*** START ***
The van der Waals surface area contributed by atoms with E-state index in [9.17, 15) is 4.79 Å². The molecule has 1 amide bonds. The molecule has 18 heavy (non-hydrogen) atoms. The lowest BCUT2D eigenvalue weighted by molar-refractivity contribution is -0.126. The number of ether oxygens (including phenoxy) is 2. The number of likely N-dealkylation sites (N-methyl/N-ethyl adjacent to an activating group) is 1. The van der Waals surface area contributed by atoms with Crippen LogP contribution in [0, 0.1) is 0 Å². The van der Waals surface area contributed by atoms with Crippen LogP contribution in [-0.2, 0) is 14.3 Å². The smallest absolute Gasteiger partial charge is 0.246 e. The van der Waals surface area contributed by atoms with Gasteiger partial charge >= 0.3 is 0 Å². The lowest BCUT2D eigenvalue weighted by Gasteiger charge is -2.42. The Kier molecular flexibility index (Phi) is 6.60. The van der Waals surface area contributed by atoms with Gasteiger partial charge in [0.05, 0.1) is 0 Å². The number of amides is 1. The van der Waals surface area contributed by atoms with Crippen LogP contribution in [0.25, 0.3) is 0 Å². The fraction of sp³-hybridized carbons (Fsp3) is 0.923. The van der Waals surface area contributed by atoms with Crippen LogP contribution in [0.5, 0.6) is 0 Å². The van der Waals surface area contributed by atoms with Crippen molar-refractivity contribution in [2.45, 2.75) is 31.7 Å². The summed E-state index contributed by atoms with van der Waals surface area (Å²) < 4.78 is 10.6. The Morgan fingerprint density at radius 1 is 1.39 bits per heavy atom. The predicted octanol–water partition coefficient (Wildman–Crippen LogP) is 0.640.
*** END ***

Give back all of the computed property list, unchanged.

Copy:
The van der Waals surface area contributed by atoms with E-state index in [9.17, 15) is 4.79 Å². The molecule has 1 amide bonds. The molecule has 18 heavy (non-hydrogen) atoms. The lowest BCUT2D eigenvalue weighted by molar-refractivity contribution is -0.126. The number of ether oxygens (including phenoxy) is 2. The number of likely N-dealkylation sites (N-methyl/N-ethyl adjacent to an activating group) is 1. The van der Waals surface area contributed by atoms with Crippen LogP contribution in [0, 0.1) is 0 Å². The van der Waals surface area contributed by atoms with Crippen LogP contribution in [-0.2, 0) is 14.3 Å². The smallest absolute Gasteiger partial charge is 0.246 e. The van der Waals surface area contributed by atoms with Gasteiger partial charge >= 0.3 is 0 Å². The lowest BCUT2D eigenvalue weighted by Gasteiger charge is -2.42. The Kier molecular flexibility index (Phi) is 6.60. The van der Waals surface area contributed by atoms with Gasteiger partial charge in [0.05, 0.1) is 0 Å². The number of amides is 1. The van der Waals surface area contributed by atoms with Crippen LogP contribution in [0.25, 0.3) is 0 Å². The fraction of sp³-hybridized carbons (Fsp3) is 0.923. The van der Waals surface area contributed by atoms with Crippen LogP contribution in [0.5, 0.6) is 0 Å². The van der Waals surface area contributed by atoms with Crippen molar-refractivity contribution in [2.45, 2.75) is 31.7 Å². The summed E-state index contributed by atoms with van der Waals surface area (Å²) < 4.78 is 10.6. The Morgan fingerprint density at radius 1 is 1.39 bits per heavy atom. The predicted octanol–water partition coefficient (Wildman–Crippen LogP) is 0.640.